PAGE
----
The nature of sleep difficulties in adults with autism

Woman not sleeping

By Emma Baker, PhD Candidate

(Supervisor: Associate Professor Amanda Richdale)

There is an abundance of literature that shows children on the autism spectrum experience a significantly high rate of sleep problems, primarily insomnia symptoms, in comparison to children generally and children with other developmental disorders. However, there is much less research that has assessed sleep problems in adults on the spectrum. Our knowledge of the causes of sleep problems in ASD is also very limited. Therefore, my PhD research aimed to explore the types of sleep problems experienced by adults with autism as well as exploring their potential causes. Thirty-six adults with a diagnosis of ASD and no intellectual impairment (21-44 years) and a comparison group of 54 neurotypical (NT) adults (22 to 43 years) took part in my study. While no-one in the comparison group had a diagnosed mental health problem 15 adults on the spectrum were medicated for a comorbid diagnosis of anxiety/depression. Participants completed various sleep questionnaires, a 14-day sleep-wake diary, 14-day actigraphy assessment (objectively measures sleep) and provided seven saliva samples.

Study One assessed various sleep difficulties and disorders in adults with ASD and the comparison group.  The results showed that adults with autism took a significantly longer time to fall asleep, had more brief arousals from sleep, and had poorer sleep quality compared to NT adults. Supporting these findings, a significantly higher proportion of adults on the spectrum met criteria for insomnia in comparison to NT adults. These findings are consistent with the findings that are observed in children with autism. Interestingly, nearly half of the adults on the spectrum had atypical timing of sleep and this was more common than for NT adults. Some adults with autism had very delayed bedtimes (later than 1:00am) while others had very early (advanced) bedtimes (earlier than 9:00pm). Such difficulties can have a negative impact on the ability to obtain and maintain employment.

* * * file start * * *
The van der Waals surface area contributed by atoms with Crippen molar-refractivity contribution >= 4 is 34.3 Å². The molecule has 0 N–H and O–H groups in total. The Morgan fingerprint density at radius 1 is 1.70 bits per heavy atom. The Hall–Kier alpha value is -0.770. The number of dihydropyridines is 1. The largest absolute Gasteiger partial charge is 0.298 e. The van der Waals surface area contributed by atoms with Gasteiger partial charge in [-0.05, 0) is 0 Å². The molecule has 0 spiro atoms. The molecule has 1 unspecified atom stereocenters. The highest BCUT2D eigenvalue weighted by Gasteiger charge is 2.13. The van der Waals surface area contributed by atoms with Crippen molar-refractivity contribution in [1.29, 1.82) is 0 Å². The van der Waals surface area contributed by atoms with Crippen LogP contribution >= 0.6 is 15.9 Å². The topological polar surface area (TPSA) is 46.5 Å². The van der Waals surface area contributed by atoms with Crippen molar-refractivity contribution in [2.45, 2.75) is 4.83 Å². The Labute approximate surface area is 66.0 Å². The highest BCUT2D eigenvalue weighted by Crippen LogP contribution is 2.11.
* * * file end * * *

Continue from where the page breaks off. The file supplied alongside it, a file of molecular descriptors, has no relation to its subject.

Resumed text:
Study Two assessed evening salivary melatonin levels in a sub-sample of ASD and NT participants and investigated the relationship between melatonin and sleep difficulties. Melatonin is a hormone that is secreted during the night and has been closely linked with sleep. My findings showed that adults with autism medicated for a comorbid diagnosis of anxiety and/or depression had lower melatonin levels in the evening before sleep compared to both NT adults and adults on the spectrum and no comorbid diagnoses of anxiety or depression. Those adults on the spectrum with no comorbid diagnosis of anxiety and depression had similar evening melatonin levels to NT adults. We also found that lower melatonin levels were associated with poorer sleep quality in some adults with ASD.

Study Three examined evening cortisol levels, self-reported measures of arousal and sleep difficulties and the relationships between these variables. Cortisol is a hormone that is released in response to stress and has been closely linked with both anxiety and sleep. The findings of this study showed that higher cortisol levels and reported somatic arousal symptoms (e.g., heart racing) before sleep were associated with longer night-time waking episodes and reduced sleep quality in adults on the autism spectrum.

Overall my research showed that poor sleep quality and insomnia continue to be common in adults with autism, however problems associated with irregular sleep timing are more common that has been reported in children. The ability to self-select bedtimes, the presence of anxiety and depression, and unemployment may contribute towards these sleep problems. Low melatonin levels or irregular timing of the night-time melatonin rise time may also contribute to difficulties associated with sleep in some adults with ASD. Lastly, increased arousal symptoms contribute to poor sleep in adults on the autism spectrum. Treatments aimed at reducing arousal prior to sleep may be beneficial; however research is needed in this area.

Based on these findings it is recommended that if you are concerned about your sleep or your child’s sleep, you should get a sleep assessment so that any treatment can be appropriately tailored to your specific difficulties.  General information about a range of sleep problems can be found on the Sleep Health Foundation website.

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